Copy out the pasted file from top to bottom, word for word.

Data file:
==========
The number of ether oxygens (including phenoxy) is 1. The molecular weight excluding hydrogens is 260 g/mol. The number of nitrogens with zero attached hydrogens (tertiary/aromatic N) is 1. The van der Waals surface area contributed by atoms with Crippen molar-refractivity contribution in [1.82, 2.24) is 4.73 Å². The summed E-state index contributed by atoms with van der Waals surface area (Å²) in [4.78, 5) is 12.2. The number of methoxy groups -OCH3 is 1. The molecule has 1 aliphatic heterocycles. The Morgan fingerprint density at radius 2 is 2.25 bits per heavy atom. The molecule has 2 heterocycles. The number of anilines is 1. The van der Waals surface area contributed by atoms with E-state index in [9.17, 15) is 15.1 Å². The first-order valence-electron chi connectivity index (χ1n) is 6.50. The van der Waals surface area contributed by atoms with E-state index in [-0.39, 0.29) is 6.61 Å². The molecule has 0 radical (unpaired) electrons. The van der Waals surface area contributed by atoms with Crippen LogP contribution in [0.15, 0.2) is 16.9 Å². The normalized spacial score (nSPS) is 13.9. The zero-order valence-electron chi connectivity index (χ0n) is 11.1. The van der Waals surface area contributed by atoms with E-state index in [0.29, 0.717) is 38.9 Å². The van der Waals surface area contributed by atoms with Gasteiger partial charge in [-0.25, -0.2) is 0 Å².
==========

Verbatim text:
The number of ether oxygens (including phenoxy) is 1. The molecular weight excluding hydrogens is 260 g/mol. The number of nitrogens with zero attached hydrogens (tertiary/aromatic N) is 1. The van der Waals surface area contributed by atoms with Crippen molar-refractivity contribution in [1.82, 2.24) is 4.73 Å². The summed E-state index contributed by atoms with van der Waals surface area (Å²) in [4.78, 5) is 12.2. The number of methoxy groups -OCH3 is 1. The molecule has 1 aliphatic heterocycles. The Morgan fingerprint density at radius 2 is 2.25 bits per heavy atom. The molecule has 2 heterocycles. The number of anilines is 1. The van der Waals surface area contributed by atoms with E-state index in [9.17, 15) is 15.1 Å². The first-order valence-electron chi connectivity index (χ1n) is 6.50. The van der Waals surface area contributed by atoms with E-state index in [-0.39, 0.29) is 6.61 Å². The molecule has 0 radical (unpaired) electrons. The van der Waals surface area contributed by atoms with Crippen LogP contribution in [0.15, 0.2) is 16.9 Å². The normalized spacial score (nSPS) is 13.9. The zero-order valence-electron chi connectivity index (χ0n) is 11.1. The van der Waals surface area contributed by atoms with E-state index in [0.29, 0.717) is 38.9 Å². The van der Waals surface area contributed by atoms with Gasteiger partial charge in [-0.25, -0.2) is 0 Å².